The role of elevation and soil chemistry in the distribution and ion accumulation of floral morphs of Streptanthus polygaloides Gray (Brassicaceae), a Californian nickel hyperaccumulator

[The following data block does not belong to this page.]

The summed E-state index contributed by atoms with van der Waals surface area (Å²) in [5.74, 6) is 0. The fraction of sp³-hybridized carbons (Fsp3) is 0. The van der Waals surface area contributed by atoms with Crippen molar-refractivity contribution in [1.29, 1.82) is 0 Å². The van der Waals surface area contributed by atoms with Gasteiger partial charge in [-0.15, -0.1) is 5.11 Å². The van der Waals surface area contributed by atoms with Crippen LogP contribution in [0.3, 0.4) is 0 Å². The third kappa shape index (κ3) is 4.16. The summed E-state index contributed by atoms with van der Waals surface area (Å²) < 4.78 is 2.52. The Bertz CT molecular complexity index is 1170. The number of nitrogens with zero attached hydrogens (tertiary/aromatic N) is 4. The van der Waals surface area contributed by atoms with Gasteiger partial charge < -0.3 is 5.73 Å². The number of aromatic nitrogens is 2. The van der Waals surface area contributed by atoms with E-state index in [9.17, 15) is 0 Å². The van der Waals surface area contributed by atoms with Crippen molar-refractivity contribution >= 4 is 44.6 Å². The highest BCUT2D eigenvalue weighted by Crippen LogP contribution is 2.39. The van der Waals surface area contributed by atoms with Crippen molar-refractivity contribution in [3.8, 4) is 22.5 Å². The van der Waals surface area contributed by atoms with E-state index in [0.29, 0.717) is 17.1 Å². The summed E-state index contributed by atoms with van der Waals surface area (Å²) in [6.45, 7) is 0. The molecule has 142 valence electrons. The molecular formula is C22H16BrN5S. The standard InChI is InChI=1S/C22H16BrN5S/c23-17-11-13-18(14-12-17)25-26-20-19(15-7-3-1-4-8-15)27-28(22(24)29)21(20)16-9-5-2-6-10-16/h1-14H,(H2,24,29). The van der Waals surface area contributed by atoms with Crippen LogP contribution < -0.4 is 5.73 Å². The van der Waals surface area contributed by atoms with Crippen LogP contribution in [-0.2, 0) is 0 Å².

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Background: The flora of serpentine/ultramafic soils provides an excellent model system for the study of natural selection in plant populations. Streptanthus polygaloides is a nickel hyperaccumulator that is endemic to serpentine soils in the Sierra Nevada of California, and has four floral morphs (yellow, purple, yellow-to-purple and undulate). Aims: We investigate three hypotheses: (1) the purple morph occurs in colder, wetter climates than the yellow morph; (2) tissue–soil ionic relationships differ among morphs; and (3) morphs occur on soils with differing elemental concentrations. Methods: We queried herbarium records to investigate patterns of occurrence among the yellow and purple floral morphs, and analysed soil and tissue samples from wild populations of all four morphs. Results: The purple morph inhabited serpentine outcrops with colder temperatures and greater precipitation levels than the yellow morph. Concentrations of elements in leaf tissue and rhizosphere soil differed little among populations of the morphs, but showed substantial within-site variation. Conclusions: Our results suggest that a climatic gradient may be responsible for divergence in floral colour among populations of S. polygaloides. Because of the large within-site variation in soil and tissue elemental concentrations, plants appear to have a varied physiological response to edaphic factors, regardless of morph membership.